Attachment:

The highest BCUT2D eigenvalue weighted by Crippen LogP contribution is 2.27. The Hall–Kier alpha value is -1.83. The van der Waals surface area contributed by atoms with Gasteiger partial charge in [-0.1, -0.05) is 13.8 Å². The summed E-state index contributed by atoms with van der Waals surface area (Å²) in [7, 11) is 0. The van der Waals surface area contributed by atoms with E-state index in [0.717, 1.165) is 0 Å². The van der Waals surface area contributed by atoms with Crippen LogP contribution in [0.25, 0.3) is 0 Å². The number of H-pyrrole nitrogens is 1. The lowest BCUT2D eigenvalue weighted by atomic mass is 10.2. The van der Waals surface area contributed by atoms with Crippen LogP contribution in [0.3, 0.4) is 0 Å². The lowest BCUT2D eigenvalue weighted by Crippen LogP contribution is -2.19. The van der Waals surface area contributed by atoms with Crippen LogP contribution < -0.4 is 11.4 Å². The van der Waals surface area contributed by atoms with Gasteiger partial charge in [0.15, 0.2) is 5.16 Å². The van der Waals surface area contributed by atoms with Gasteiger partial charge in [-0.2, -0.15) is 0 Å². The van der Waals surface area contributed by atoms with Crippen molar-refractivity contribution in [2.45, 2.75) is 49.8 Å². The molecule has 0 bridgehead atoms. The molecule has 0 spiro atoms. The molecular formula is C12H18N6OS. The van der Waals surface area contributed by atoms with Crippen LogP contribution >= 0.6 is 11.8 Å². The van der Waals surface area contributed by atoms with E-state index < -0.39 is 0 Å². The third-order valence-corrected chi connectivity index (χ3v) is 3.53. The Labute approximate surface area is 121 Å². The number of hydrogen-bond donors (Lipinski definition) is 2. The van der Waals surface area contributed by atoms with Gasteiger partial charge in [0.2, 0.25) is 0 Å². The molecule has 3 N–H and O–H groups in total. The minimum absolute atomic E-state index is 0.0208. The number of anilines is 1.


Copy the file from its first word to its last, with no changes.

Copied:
The highest BCUT2D eigenvalue weighted by Crippen LogP contribution is 2.27. The Hall–Kier alpha value is -1.83. The van der Waals surface area contributed by atoms with Gasteiger partial charge in [-0.1, -0.05) is 13.8 Å². The summed E-state index contributed by atoms with van der Waals surface area (Å²) in [7, 11) is 0. The van der Waals surface area contributed by atoms with E-state index in [0.717, 1.165) is 0 Å². The van der Waals surface area contributed by atoms with Crippen LogP contribution in [0.25, 0.3) is 0 Å². The number of H-pyrrole nitrogens is 1. The lowest BCUT2D eigenvalue weighted by atomic mass is 10.2. The van der Waals surface area contributed by atoms with Crippen LogP contribution in [0.3, 0.4) is 0 Å². The lowest BCUT2D eigenvalue weighted by Crippen LogP contribution is -2.19. The van der Waals surface area contributed by atoms with Crippen LogP contribution < -0.4 is 11.4 Å². The van der Waals surface area contributed by atoms with Gasteiger partial charge in [0.15, 0.2) is 5.16 Å². The van der Waals surface area contributed by atoms with Gasteiger partial charge in [-0.2, -0.15) is 0 Å². The van der Waals surface area contributed by atoms with Crippen molar-refractivity contribution in [2.45, 2.75) is 49.8 Å². The molecule has 0 bridgehead atoms. The molecule has 0 spiro atoms. The molecular formula is C12H18N6OS. The van der Waals surface area contributed by atoms with Crippen LogP contribution >= 0.6 is 11.8 Å². The van der Waals surface area contributed by atoms with E-state index < -0.39 is 0 Å². The third-order valence-corrected chi connectivity index (χ3v) is 3.53. The Labute approximate surface area is 121 Å². The number of hydrogen-bond donors (Lipinski definition) is 2. The van der Waals surface area contributed by atoms with Gasteiger partial charge in [0.2, 0.25) is 0 Å². The molecule has 3 N–H and O–H groups in total. The minimum absolute atomic E-state index is 0.0208. The number of anilines is 1.